Play vs. Practise
Although few, I have encountered some students that only practices the music. Which sounds dreamy to some teachers maybe, but there needs to be a part where each student needs to take that risk and indeed play it as fast as it should be, or as musical as it should be, or as loud, soft, shy, as it should be. Even if this means playing dirty or out of time here and there. You need to know how far the end goal is from where you stand, and the only way of seeing it is by looking at the horizon directly. “Playing” a piece in progress means that to me. If you keep on playing a fast piece slow, it will be hard for your body to adapt to the end tempo, or bowing, or finger shifting etc. Same goes for dynamics, expressions you want to give, and so on. So take the risk time to time.
What’s the reason?
To get better. Answer to “To get better for what?” is up to you and your teacher. An entrance exam will ask for more commitment, a competition, a concert, they have their own timeline to prepare for. If you know what you want to do with your instrument, the amount of time you have to practice becomes clearer. Not everybody needs 4 hours of practice, not everybody can do with 35 minutes of practice.
Be transparent to your teacher, and tell her/him what you wish to do with your instrument. Ask your teacher what is s/he willing to teach to you as well. Some teachers don’t accept hobby learners, while others like me finds fun and joy in lessons to both want-to-be-professional and amateur students. And mind, some can’t teach want-to-be-professional students!
Practice vs. Play
Practice does not mean struggling to play a piece from left to right. A lot of people fails to really understand this. You need to learn how to loop a bar, with patience, five-ten times in a row, even if this means to get out of the “music” that you want to hear for that time. If you approach to the bars or sections of music that you feel you are the most weak at, and really gain control over them, your progress becomes much faster. Key is to gain awareness of your weaknesses, and honest to yourself, do your best to make them better.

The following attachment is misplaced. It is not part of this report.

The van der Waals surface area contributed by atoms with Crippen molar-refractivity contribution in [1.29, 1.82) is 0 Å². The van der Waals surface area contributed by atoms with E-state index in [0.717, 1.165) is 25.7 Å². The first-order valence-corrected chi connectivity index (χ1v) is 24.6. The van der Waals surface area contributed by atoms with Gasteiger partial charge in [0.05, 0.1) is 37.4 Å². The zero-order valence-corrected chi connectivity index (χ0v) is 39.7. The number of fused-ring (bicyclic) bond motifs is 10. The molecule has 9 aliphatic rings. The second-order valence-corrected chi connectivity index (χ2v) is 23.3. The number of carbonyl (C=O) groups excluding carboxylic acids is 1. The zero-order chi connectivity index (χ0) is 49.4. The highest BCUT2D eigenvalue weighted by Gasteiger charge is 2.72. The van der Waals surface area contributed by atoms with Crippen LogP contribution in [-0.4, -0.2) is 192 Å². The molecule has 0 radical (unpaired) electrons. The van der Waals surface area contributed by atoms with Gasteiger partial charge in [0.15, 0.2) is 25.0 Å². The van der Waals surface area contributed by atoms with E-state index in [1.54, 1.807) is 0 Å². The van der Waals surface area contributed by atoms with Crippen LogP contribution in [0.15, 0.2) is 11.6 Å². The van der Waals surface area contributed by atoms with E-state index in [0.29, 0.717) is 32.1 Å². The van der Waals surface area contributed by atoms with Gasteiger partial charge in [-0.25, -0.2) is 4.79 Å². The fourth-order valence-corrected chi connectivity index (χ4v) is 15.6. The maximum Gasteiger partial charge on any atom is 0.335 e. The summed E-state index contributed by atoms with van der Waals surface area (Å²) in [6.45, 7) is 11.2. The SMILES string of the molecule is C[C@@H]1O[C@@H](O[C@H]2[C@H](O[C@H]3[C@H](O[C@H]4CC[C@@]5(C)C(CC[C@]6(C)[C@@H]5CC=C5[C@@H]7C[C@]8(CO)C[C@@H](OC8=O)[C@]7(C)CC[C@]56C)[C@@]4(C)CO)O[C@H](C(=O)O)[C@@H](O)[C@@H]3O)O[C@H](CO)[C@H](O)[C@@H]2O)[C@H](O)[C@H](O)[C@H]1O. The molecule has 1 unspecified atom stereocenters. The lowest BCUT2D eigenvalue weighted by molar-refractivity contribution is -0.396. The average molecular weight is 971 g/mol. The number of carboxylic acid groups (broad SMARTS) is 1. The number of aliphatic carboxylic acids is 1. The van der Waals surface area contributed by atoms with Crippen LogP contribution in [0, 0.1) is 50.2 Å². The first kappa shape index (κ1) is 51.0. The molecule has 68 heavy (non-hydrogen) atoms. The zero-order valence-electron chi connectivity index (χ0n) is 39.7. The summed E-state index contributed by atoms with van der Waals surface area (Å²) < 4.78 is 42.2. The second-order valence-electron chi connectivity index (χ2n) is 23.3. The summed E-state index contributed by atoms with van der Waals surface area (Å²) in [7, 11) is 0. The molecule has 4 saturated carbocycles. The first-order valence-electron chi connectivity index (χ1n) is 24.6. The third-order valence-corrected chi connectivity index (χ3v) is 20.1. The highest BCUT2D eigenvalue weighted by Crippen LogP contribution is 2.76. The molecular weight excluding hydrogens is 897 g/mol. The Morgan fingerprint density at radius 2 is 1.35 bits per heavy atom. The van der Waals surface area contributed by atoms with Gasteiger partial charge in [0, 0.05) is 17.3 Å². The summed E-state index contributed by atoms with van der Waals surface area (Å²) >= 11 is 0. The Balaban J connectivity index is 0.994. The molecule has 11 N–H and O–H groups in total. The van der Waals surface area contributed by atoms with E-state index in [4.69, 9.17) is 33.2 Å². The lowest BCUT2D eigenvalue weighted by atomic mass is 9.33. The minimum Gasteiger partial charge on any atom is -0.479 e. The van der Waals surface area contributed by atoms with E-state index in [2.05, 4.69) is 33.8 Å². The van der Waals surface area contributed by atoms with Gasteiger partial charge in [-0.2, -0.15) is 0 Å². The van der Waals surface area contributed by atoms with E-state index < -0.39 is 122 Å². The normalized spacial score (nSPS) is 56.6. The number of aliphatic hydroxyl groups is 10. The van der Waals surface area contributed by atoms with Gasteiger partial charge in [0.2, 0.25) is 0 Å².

What’s the motivation?
To get better, to join, to win, to achieve, to relax, to rehears, and, yes, to earn that sticker. Teaching to youngsters, and being a youngster myself some time ago, I know that a tiny award sometimes simply means that the grown-ups are aware of the little one’s hard work, and that becomes more than just an award. Depending on parenting style this can be off-limits, but I know that having a notebook full of teacher’s drawings, a different desktop picture for each week, a pin-board with stars from every day of practice helps a lot to reach to regularity.
For not-so-youngster-anymore students, there are tons of options, but the simplest yet most easily forgettable award is the appreciation you get from yourself. 😉
Deciding on how to play a note/bar/phrase/piece is one of the most fun ways to practice without seeing the time fly by. To make a conscious choice (my regular students reading this are smiling right now because they hear this way too often) you need to try all the possibilities around it. This means repeating without needing to count how much times you had repeated, or how much more you have to repeat. Work on the phrase with a crecs., a decrecs., with types of vibrato, with various bowings, with different fingerings, and the time for brake is around the corner. 😉
You there. Don’t harm those muscles. Think before play. Tire your brain before your back. Give brakes. Record yourself and analyze your performance (audio, video+audio and video only). Silent watching a video of yourself gives awesome feedback about your posture. Plan your session ahead and don’t burn yourself over just two pages if you know you will come back to it tomorrow. Don’t forget to “play”!